From heavy pedaling, to hard braking, leaning, and more. In understanding these key human factors, we designed the physical form of the LightLock to both maximize rider comfort and convenience, while being as visible to other cyclists, motorists, and pedestrians as possible.

 
 
 
 
 

Maximizing compatibility with all types of bicycles was paramount in being able to have the highest impact possible, as well as both create and capture as much value as possible. LightLock comes with 2 adjustable mounts.

These allow users to simple snap the front and rear sections into the corresponding mounts. The mounts are compatible with a plethora of bicycle options, and are adjustable to be able to provide the most confidence-inspiring fit.

 
 
 
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Finally, the actual lock. During our ideation, research and development cycles, the idea of creating “smart” IoT lock components came up a number of times. Ultimately through discussion and research we found that all of these higher-tech solutions only added a layer of cognitive load when interacting with the LightLock.

An overly complex solution to a simple problem was not ideal. We decided to stick with the tried and tested classic key-turn lock. LightLock is safe, secure, and simple-to-use.

Leveraging a method of interaction that users are already familiar with empowers them to use LightLock without the need to complicate their routines.

 
 
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An important part of justifying any product design solution implementation is creating value, but also being able to create a go-to-market strategy and a business model which sustains healthy, organic market penetration, and customer acquisition and retention.

While in this project I’m not going to go into too much detail, I did want to include some information to help set the stage for our financials and business plan.

 
 
 
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From our research we concluded there are about 860,000 bicycle commuters in the US. Our best estimation suggests a 5th of that number would buy a bike turn signal / light every year.

(assuming a bike turn signal / light last about 5 years with manufacturer-recommended usage)

The average price of a bike lock in the US is $20. At a suggested price, according to our models, bill of materials, cost of production, and sustainability models, of $60 for LightLock, we estimate total US market potential to be $8.6M annually.

[1/10 x 860,000] = 86,000 // [86,000 x 60] = ~5.1M // [1/5 x 86,000] = 17,200 // [860,000 x 1/5 x 20] = $3.44M

3.44M + 5.17M = ~$8.61M

After an $8.6M annual US market saturation, our models suggest a global expansion would yield an annual $100M.

 
 
 
 
 

Our primary go-to-market strategy revolves around extensive marketing. Our identified key marketing channels include mobile targeted advertising, billboard ads, and public transit advertising.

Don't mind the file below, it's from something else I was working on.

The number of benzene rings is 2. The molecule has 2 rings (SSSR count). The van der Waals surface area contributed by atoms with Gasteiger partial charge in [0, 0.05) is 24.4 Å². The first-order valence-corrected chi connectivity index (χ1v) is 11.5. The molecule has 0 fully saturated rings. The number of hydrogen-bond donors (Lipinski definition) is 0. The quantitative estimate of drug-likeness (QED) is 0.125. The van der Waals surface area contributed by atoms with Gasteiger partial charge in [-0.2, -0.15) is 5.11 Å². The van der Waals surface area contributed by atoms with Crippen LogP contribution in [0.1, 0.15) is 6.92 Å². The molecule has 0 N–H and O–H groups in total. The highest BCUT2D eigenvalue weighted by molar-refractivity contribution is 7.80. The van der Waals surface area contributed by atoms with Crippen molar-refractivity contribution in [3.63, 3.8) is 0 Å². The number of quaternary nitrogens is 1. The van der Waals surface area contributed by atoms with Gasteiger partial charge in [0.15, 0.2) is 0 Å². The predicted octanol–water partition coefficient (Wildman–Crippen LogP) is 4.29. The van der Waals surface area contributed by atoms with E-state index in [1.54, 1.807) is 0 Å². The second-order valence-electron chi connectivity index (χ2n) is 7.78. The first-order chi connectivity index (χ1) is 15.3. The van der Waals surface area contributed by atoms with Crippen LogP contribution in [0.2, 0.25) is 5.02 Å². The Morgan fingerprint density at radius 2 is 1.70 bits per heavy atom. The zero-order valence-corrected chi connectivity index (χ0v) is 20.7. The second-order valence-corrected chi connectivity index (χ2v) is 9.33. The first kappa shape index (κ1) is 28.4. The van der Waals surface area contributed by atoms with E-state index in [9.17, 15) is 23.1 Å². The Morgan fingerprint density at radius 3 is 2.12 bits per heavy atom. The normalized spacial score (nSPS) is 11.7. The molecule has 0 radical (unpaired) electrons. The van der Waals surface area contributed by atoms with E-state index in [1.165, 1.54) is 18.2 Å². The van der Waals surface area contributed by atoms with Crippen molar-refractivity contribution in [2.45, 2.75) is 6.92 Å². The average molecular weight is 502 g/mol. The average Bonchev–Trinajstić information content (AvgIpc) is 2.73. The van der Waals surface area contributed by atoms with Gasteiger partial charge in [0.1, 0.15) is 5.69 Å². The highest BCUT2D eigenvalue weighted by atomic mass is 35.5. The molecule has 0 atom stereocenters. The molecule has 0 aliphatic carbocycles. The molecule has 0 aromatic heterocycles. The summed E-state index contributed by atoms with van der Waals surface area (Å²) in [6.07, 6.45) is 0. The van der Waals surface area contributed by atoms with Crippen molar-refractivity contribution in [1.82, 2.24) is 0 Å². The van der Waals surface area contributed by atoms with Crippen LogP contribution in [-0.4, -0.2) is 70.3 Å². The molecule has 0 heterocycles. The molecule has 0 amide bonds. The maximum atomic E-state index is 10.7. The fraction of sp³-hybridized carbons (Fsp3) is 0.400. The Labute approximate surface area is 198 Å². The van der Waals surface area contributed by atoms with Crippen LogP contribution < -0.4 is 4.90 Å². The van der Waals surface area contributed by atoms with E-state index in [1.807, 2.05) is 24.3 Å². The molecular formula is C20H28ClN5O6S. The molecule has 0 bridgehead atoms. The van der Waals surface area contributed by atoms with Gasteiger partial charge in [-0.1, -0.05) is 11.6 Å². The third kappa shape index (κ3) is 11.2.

These marketing channels have shown massive success rates in the past with companies, products and services that LightLock’s target demographic identify with and are meaningfully receptive to.

 
 
 
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Our mission with LightLock was to develop a universally-accessible safety communication system for bikers and drivers.

This statement evolved over the course of the development process to better embody the challenges our users faced.

 
 
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Build Process

Fabrication and engineering the LightLock ideally would’ve been a wider group effort. However, due to the unfortunate lack of availability for involvement in the building of the physical product, the majority of the build process was handled by the designers on the team; Myself and Nicholas Tamás.

Electrical engineering was handled primarily by Mary Thielking. Business model generation was handled by Bidusha Poudyal, Kevin Hsu, and Joseph Talampas.

 
 
 
 
 
 
 
 
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In Conclusion

LightLock was by far one of the most challenging projects I have ever worked on. Some of that came from the limitations of our abilities, our budget, and our skillsets. Other challenges lay in being able to justify my decisions as a designer to my engineer and MBA teammates. (which was definitely a challenge!)

Difficult situations arise in any work environment, being able to mitigate issues, bootstrap solutions, communicate clearly, and above all, produce a great product is the best we could aim to do.

I learn something new with every project I work on, and LightLock was no different. This project was as much an exercise in product design, as it was in team building, establishing leadership, being able to effectively delegate, while respectfully creating constructive conversations and more.

I can gladly say that I’m walking away from LightLock more challenged than I ever had been before, but happier than I could have imagined, having been able to learn from this experience and evolve as a designer, creative, maker, and leader.

 
 
ya’ll didn’t think I’d let you leave without a little more gradient action, did you? 👀

ya’ll didn’t think I’d let you leave without a little more gradient action, did you? 👀